Wetland Forest Management

All wetlands provide beneficial functions to our environment. They reduce flooding, trap and filter pollutants, clean groundwater and provide abundant wildlife habitat. At one time there were an estimated 1, 566, 000 acres of wetlands in Kentucky. As of 1978, only about 637, 000 remained (REP America, 2002). Kentucky has lost over 80% of its original wetland acreage (Dahl and Johnson 1991).

photo: © Courier-Journal

Not all wetlands look wet all year long. This photo shows a bog during a dry summer. The bog acts like a giant sponge, gradually releasing water underground to feed the forest. The cinnamon ferns in this photo are common bog plants in Kentucky. They sometimes grow upwards of 4 feet.

Forestry operations can devastate wetlands and should only be considered with great care and planning. The best practice to protect your wetlands is to identify, flag the boundary and consider these areas off limits to forestry operations.

Fens and bogs are typical forested wetlands found in Kentucky's Appalachia region. Fens and Bogs are peat-forming ecosystems with high water tables, accumulation of organic matter (peat), and low nutrient availability to plants. In Canada, fens and bogs can cover several square miles; in Kentucky they are limited in size to just a few acres. Therefore, protecting their unique contribution to Kentucky's environment is very important.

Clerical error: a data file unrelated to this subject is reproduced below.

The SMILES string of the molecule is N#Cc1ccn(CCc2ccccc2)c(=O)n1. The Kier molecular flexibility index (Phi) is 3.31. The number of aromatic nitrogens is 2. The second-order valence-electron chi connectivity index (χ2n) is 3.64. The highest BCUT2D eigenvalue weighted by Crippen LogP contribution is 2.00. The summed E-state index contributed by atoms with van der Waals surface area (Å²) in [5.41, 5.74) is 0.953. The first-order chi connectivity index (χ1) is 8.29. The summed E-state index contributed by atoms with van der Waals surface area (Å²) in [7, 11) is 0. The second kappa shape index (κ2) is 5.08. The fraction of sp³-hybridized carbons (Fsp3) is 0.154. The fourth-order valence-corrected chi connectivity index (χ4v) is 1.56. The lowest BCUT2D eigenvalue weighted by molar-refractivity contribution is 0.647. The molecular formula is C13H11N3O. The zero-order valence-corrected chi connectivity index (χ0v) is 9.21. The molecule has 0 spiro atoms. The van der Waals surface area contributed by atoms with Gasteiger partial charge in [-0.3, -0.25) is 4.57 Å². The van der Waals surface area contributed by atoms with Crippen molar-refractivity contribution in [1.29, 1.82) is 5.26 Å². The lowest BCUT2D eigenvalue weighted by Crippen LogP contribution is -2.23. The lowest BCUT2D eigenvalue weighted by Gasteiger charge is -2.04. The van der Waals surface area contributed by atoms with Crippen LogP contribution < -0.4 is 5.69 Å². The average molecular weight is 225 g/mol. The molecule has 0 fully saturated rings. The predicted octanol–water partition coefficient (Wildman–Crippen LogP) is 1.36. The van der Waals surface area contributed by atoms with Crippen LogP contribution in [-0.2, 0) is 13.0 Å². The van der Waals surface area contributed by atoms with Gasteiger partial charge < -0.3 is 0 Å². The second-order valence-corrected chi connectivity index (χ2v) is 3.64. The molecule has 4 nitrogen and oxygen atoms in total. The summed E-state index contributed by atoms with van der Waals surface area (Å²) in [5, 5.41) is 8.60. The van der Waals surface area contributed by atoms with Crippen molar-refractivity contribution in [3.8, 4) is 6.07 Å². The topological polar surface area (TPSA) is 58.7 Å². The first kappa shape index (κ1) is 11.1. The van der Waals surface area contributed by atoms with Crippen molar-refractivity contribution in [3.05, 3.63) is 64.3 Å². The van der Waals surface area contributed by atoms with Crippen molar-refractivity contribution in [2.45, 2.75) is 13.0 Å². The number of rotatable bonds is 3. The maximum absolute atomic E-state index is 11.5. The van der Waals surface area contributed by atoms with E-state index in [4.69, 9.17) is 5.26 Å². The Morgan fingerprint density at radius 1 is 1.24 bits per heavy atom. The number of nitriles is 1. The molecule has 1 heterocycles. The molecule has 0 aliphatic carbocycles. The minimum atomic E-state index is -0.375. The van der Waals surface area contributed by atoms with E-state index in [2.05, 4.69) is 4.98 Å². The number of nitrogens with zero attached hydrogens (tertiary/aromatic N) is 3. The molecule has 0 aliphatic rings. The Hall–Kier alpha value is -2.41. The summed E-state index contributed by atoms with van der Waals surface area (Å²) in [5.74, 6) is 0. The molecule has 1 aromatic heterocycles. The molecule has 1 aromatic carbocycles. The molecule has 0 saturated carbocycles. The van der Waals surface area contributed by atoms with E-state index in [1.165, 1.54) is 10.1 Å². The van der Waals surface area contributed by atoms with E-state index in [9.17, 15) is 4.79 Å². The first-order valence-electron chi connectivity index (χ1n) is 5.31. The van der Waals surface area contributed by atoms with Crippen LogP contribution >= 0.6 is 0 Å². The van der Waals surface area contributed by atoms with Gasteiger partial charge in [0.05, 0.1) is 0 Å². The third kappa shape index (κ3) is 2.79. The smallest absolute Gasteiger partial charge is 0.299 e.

Harvesting trees in wetlands can alter the hydrology of the wetland, thus, changing the wetland's functionality forever. Potential forestry operation impacts occur from road and skid trail construction, log decks, and harvesting. Since wetland areas are considered fragile, each wetland should be regarded as a hands off zone. You should be aware of the numerous laws and regulations (both federal and state) that apply to forestry activities. Accordingly, forestry activities in wetland areas require special permitting from the U.S. Army Corps of Engineers. This is required by Section 404(a) of the Clean Water Act, which regulates the discharge of dredged or fill material into waters of the United States. The best practice to protect your wetlands is to identify, flag the boundary and consider these areas off limits to forestry operations.

 

 

 

 

 

 

 

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